Unfortunately, playing together has been difficult since Outriders' launch. Cross-play between PC and consoles, an element People Can Fly touted throughout the game's development, is currently disabled (consoles players on separate platforms can currently team up, though). Some players have complained of server connection issues, and while I didn't encounter any while I played on PC, I did have repeated crashes when connecting with friends and trying to play together. On console the server issues are more prevalent, with lengthy wait times when loading into the game and unexpected disconnects when playing.

These technical issues will likely get cleaned up over time, but right now, Outriders can be tough to play, and it's frustrating that the game's always-online nature means even those taking it on in single-player are stuck dealing with some of the problems. People Can Fly has said it's working to improve the experience, but so far the most frustrating thing about the game has been those times when I was trying to load into an endgame Expedition mission and instead crashed to desktop two or three times before finally getting to play.

When it comes to narrative ambitions, I enjoyed Outriders' lengthy story, although it winds up being darker and more disjointed than what is implied in the first half or so. People Can Fly has obviously put a lot of time and thought into the game's lore, and there's a lot of interesting writing to be found in journal entries and side-quests. What I liked most, however, is the unexpected mixture of desperation and humor. Enoch, the planet where Outriders takes place, was meant to be an idyllic new world for the remnants of humanity to colonize. Instead, it's a war-torn hellscape where the last vestiges of the human race are literally ripping each other apart. The misery and torment of the situation is exacerbated by the Altered, like your character, who have gained godlike powers.

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Coupled with the dark, serious, and gritty sci-fi take are the moments of levity that make Outriders feel human. One mission found a group of cultists sacrificing soldiers to the Anomaly, the weird Enochian storm that destroys electronics, rips apart buildings, disintegrates people, and sometimes bestows superpowers. Rather than plead with the Anomaly worshipers for his life, the soldier attempted to reason with them, explaining that there was nothing supernatural in the strange storms. "It's just electromagnetic ... scientific ... sh-t!" the guy yelled before they kicked him over a cliff, and I couldn't help but laugh. If I were trying to disabuse some fanatical cultists of their misplaced and lethal worship of a colorful electrical phenomenon, I'd likely say something similar.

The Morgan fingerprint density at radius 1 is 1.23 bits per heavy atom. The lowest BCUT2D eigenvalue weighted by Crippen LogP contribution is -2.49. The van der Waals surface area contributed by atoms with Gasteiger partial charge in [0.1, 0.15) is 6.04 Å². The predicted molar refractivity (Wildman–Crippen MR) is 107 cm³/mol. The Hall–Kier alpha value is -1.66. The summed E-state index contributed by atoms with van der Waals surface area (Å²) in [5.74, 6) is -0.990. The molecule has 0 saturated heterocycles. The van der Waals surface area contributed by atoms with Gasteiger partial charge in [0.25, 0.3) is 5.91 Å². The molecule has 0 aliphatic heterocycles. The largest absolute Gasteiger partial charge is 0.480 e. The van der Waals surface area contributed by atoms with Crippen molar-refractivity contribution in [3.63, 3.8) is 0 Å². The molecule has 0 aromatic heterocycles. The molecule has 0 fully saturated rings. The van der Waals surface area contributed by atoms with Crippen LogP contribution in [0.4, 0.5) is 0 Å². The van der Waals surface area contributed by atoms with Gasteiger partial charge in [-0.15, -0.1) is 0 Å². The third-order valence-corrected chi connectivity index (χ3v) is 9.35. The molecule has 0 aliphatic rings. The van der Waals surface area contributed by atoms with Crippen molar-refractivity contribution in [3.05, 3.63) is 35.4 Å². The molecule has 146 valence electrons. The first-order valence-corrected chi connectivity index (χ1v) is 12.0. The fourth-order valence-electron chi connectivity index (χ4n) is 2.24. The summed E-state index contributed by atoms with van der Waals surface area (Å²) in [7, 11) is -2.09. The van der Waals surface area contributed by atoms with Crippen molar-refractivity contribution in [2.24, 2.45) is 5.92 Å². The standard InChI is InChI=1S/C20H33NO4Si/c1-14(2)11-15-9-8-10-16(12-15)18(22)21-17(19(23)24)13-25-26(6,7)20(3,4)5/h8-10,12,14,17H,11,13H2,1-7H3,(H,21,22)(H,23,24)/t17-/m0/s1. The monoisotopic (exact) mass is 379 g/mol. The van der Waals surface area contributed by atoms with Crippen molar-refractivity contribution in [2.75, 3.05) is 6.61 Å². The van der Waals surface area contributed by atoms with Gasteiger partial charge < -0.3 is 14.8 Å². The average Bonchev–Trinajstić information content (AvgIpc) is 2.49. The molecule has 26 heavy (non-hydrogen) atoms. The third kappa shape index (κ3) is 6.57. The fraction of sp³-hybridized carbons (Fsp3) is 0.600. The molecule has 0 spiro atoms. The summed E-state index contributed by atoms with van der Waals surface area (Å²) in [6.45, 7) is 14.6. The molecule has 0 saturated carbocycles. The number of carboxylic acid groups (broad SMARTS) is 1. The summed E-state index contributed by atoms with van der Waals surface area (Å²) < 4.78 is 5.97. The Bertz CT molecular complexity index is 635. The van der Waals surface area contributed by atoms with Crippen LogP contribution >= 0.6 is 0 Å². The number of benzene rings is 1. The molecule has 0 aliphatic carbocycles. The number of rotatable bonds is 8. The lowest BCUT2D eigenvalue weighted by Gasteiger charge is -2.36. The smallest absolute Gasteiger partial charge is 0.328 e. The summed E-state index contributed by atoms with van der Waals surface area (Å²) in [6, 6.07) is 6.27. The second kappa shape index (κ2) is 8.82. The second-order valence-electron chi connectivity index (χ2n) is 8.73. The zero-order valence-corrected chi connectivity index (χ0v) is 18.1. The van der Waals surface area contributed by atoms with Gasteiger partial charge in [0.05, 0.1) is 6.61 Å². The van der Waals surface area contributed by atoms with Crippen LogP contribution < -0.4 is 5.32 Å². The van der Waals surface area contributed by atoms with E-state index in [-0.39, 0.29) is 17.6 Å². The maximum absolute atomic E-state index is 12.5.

Unfortunately, the longer it goes on, the less Outriders leans into that mixture of intense topics and blockbuster levity. Things get dark as time goes on, but the road trip-style story abandons examining how to handle being a human-turned-god and instead looks into atrocities related to scientific ethics and colonialism. In the end, it feels like Outriders shifts subjects a few times, leaving a lot of threads hanging and without bringing many to a satisfying conclusion.

But the moments where Outriders is taking daring swings at mixing disparate elements are when it's at its best. The game is surprisingly deft at combining things that shouldn't work together: Its story is often funny but similarly severe; its combat requires you to take cover and to charge; its abilities make you phenomenally powerful but prone to overestimating yourself. If you can find the balance in Outriders, People Can Fly's RPG-shooter finds ways to combine well-worn video game ideas into something new and fun. Especially when you're accompanied by friends and put the time in to really understand the game's systems, Outriders rewards you with epic battle moments and a sprawling scope. It left me wanting to continue venturing out into the wilds of Enoch to see what I might find there--and to smash whatever it was with seismic earthquake magic.

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The Good

  • Mixes well-known shooter mechanics in interesting ways
  • Expansive RPG story and lore creates a fascinating world in Enoch
  • Combination of cover shooting, loot shooter, co-op, and superpowers create intense tactical combat
  • Serious but also self-aware story strikes a good balance
  • Endgame activities are suitably frantic and reward you for planning and strategic thinking

The Bad

  • Easy for combat to get frustrating when cover and run-and-gun gameplay don't mesh well
  • Story and characters can sometimes get a bit edgelord-ish
  • Lots of story threads left dangling, with the plot often shifting focus without satisfying conclusions

About the Author

Phil Hornshaw has spent about 40 hours on Enoch as a Devastator in the PC version of Outriders, using flying rocks to turn insurgents into a fine pink mist. Code was provided by the publisher.